pots, brahmin names, and potters

Artur Karp hart at POLBOX.COM
Sun Dec 20 08:47:33 EST 1998


At 01:33 18.12.98 EST, Sudalaimuthu Palaniappan wrote:

>When the mahAbhArata potter is called bhArgava, there is no "disguise". As
you
>will note from the above postings, the bhRgus were Dravidian potter-priest-
>warriors  who adopted IA culture quite early.>

We may safely accept that what is alluded to in the SvayaMvaraparvan rather
confirms the supposition that certain groups of potters (in different
localities and different periods) may have succeeded in obtaining high
ritual status. It seems again safe to see such succesful groups as
reference groups and models for those that had been "left behind", or late
entrants - everywhere where the local caste structure was flexible enough
to allow for upward mobility.

Both the epic and Buddhist narrators seem to know well the range of
instruments available to all those groups that decided to signal "claims to
certain ritual statuses". In his classic paper on "Little Communities in an
Indigenous Civilization" (in: Village India. Studies in the Little
Community, Edited by McKim Marriott, Chicago 1955, p. 190) McKim Marriott
comments on that:

"Hocart points out that many of the kinds of ritual relationships which
exist among Indian village castes today may be regarded as results of a
"degradation of the royal style" (Hocart 1950:155 [Hocart A.M., Caste, A
Comparative Study, London 1950]). [...] Even a poor hoseholder in Kishan
Garhi today retains six or seven servants of different castes mainly to
serve him in ceremonial way demonstrative of his own caste rank.
Householders and their servants formally address each other by courtly
titles. Thus the Brahman priest is called "Great King" (MahArAj) or
"Learned Man" (PaNDitjI), the Potter is called "Ruler of the People"
(PrajApat), the Barber "Lord Barber" (NAU ThAkur), the Carpenter "Master
Craftsman" (MistrI), the Sweeper "Headman" (Mehtar) or "Sergeant"
(JamAdAr), etc. About half of the twenty-four castes of Kishan Garhi also
identify themselves with one or another of the three higher varNa, thus
symbolizing their claims to certain ritual statuses in relation to the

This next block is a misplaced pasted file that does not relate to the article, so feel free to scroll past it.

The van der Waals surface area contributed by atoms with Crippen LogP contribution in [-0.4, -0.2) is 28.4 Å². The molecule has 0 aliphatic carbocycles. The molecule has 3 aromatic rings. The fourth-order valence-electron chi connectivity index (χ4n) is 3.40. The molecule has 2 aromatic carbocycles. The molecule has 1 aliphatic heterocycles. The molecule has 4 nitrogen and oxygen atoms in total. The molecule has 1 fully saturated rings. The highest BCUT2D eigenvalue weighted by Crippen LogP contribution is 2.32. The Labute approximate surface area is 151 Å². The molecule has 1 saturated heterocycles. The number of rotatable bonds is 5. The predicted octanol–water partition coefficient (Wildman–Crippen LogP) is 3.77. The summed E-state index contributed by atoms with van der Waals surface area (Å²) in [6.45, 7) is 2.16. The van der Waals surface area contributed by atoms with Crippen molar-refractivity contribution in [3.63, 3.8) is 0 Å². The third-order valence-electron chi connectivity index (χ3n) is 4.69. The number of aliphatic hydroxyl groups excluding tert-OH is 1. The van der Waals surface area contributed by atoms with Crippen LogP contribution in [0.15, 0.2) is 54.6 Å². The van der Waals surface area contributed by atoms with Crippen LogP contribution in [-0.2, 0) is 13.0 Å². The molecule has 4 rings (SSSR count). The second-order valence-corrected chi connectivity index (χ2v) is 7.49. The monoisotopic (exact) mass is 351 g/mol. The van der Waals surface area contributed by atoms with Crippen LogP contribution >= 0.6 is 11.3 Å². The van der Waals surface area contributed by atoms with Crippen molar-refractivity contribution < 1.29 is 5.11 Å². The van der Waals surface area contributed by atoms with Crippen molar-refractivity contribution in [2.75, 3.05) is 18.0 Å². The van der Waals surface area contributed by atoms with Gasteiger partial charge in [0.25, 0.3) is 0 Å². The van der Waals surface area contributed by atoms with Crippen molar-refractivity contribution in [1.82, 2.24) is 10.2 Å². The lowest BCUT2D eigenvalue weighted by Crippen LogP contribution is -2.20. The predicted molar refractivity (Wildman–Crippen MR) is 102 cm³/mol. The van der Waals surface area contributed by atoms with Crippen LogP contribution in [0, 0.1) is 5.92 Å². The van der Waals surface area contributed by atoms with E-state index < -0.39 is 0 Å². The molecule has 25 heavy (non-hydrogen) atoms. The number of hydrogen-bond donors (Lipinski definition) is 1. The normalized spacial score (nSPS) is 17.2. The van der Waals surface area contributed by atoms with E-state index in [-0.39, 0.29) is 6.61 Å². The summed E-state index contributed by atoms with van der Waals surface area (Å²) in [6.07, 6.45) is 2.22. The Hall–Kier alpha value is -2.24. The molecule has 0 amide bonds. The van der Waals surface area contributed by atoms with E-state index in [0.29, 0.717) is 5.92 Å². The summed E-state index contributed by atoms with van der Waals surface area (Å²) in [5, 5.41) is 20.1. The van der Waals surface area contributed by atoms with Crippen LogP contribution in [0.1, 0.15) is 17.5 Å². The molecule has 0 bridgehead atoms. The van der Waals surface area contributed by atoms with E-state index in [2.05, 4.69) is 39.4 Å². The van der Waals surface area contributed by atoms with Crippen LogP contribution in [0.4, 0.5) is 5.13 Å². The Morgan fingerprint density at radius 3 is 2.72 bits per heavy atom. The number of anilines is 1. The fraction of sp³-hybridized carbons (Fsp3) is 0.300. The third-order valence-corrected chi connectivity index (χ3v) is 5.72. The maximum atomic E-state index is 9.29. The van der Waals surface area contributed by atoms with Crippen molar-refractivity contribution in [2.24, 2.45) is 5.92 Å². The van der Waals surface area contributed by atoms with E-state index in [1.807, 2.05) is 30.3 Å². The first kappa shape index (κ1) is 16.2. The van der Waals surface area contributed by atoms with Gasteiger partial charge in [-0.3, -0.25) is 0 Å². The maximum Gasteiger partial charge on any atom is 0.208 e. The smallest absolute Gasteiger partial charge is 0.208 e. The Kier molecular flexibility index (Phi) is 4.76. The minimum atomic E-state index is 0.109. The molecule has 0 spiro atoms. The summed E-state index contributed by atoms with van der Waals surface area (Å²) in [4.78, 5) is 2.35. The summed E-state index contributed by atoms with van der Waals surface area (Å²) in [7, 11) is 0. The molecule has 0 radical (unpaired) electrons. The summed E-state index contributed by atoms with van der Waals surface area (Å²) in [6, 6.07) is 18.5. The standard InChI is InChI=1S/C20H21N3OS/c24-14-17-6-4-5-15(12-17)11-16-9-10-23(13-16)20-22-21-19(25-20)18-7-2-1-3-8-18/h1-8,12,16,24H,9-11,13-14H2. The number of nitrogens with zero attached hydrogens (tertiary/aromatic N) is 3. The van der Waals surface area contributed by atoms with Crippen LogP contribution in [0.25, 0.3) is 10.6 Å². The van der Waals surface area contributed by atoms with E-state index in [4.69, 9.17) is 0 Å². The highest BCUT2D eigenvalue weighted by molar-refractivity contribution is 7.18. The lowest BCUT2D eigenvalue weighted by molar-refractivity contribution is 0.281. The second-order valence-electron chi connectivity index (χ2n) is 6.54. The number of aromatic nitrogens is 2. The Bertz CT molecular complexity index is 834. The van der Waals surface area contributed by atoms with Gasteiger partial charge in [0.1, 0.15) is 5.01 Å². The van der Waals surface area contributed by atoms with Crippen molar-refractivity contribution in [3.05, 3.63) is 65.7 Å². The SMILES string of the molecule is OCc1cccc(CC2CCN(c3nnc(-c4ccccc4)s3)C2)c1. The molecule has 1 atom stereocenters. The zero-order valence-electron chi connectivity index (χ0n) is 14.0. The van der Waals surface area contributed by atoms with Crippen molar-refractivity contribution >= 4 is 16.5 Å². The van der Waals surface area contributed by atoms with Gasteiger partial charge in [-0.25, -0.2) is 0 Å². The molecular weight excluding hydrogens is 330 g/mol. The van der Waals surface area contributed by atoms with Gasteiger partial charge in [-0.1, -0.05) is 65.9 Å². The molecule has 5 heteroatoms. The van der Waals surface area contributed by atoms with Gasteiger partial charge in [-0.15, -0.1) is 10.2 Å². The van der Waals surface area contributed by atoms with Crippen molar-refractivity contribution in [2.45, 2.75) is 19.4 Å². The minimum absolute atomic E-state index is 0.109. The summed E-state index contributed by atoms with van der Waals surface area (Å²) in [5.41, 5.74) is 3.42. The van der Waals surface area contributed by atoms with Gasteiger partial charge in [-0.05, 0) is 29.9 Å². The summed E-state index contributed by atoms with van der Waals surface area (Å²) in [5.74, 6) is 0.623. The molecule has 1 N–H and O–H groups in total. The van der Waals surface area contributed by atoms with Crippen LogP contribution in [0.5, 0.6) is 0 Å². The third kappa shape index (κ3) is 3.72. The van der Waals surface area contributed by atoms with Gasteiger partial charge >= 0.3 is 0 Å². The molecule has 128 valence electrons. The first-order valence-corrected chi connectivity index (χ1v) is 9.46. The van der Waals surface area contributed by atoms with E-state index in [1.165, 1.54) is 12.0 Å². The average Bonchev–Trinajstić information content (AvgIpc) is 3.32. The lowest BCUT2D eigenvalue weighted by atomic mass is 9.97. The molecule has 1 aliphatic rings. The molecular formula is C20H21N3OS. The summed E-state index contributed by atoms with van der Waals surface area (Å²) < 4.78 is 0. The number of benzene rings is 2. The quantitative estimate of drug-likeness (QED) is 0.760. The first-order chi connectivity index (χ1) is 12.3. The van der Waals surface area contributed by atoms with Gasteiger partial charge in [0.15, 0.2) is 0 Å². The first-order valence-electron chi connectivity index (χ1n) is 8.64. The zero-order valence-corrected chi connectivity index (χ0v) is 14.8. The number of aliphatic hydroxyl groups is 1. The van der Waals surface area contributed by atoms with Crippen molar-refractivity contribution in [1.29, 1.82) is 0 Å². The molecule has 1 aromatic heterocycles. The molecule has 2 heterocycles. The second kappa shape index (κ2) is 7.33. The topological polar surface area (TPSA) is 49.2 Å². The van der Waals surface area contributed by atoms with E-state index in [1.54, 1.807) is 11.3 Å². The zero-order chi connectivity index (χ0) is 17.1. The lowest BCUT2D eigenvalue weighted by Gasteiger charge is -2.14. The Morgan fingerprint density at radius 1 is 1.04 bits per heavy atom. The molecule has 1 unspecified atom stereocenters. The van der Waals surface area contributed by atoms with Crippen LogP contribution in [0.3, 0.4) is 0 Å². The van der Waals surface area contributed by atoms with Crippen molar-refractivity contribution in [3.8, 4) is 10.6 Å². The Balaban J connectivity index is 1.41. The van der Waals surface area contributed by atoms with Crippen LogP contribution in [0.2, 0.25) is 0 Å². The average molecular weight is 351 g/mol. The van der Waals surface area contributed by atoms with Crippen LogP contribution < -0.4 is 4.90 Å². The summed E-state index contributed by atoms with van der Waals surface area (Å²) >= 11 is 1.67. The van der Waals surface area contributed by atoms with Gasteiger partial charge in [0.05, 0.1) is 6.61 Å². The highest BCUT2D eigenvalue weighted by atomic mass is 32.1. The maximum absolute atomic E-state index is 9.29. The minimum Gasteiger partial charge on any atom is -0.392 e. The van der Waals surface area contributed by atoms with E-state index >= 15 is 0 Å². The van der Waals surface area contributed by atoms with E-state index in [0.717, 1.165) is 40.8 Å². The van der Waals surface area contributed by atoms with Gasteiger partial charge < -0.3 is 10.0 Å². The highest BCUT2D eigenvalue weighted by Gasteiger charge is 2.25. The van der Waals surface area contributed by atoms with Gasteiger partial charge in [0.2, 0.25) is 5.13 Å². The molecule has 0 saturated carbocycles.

sacrifice or the sacrificer of Sanskrit literary form."

I wish I could hear the word "bhArgava" as it was pronounced in the
original context. Wouldn't it have ironical undertones? Similar to those
that usually accompany some of the above high-falutin 'courtly titles'? Or
like these produced by the narrator's sudden shift from the simple
kumbhakArasya zAlAyAM (potter's compound) to pompous bhArgavavezma
(BhRguid's abode)? And then on to funny bhArgavakarmazAlAM (BhRguid's
work-compound)?

It's clear that heroic epithets cannot be always treated literally. Their
character points oftentimes to a conscious use of irony - especially if
they are found out of heroic context. Whenever such accents are lost in the
process of translation, we as the readers cannot see the narrator giving us
the wink - as if telling us: "look, these are pretensions, appearances,
disguises - but this here is reality".

The Pandavas are of course in the rules of the game, and so they do not
seem to be fooled by mere appearances. It's quite possible that they take
to collecting alms in order to complete their disguise as brahmins
[I,176.7]. But it is also possible that they have to do it - because they
do not wish to accept food from their "bhArgava" host.

Disguises seem to play an important role in the Indian literary tradition.
Is there any monograph dedicated to this question?

>Please also check the following postings of mine in the Indology archives.
>There are other related postings as well.
>
>97/11/06 Question on bhRgus
>97/11/08 Re: Question on bhRgus
>98/04/25 Leiden plates, other inscriptions, and potters>

As a late comer to the List I am very much grateful for the directions to
your earlier postings. But I would  have to master the art  of using the
archives yet (my first attempt ended in a failure). If it's not too much
trouble, could you please forward the relevant postings to my private
address (hart at polbox.com)?

With highest regards,

Artur Karp, M.A.

University of Warsaw
Poland

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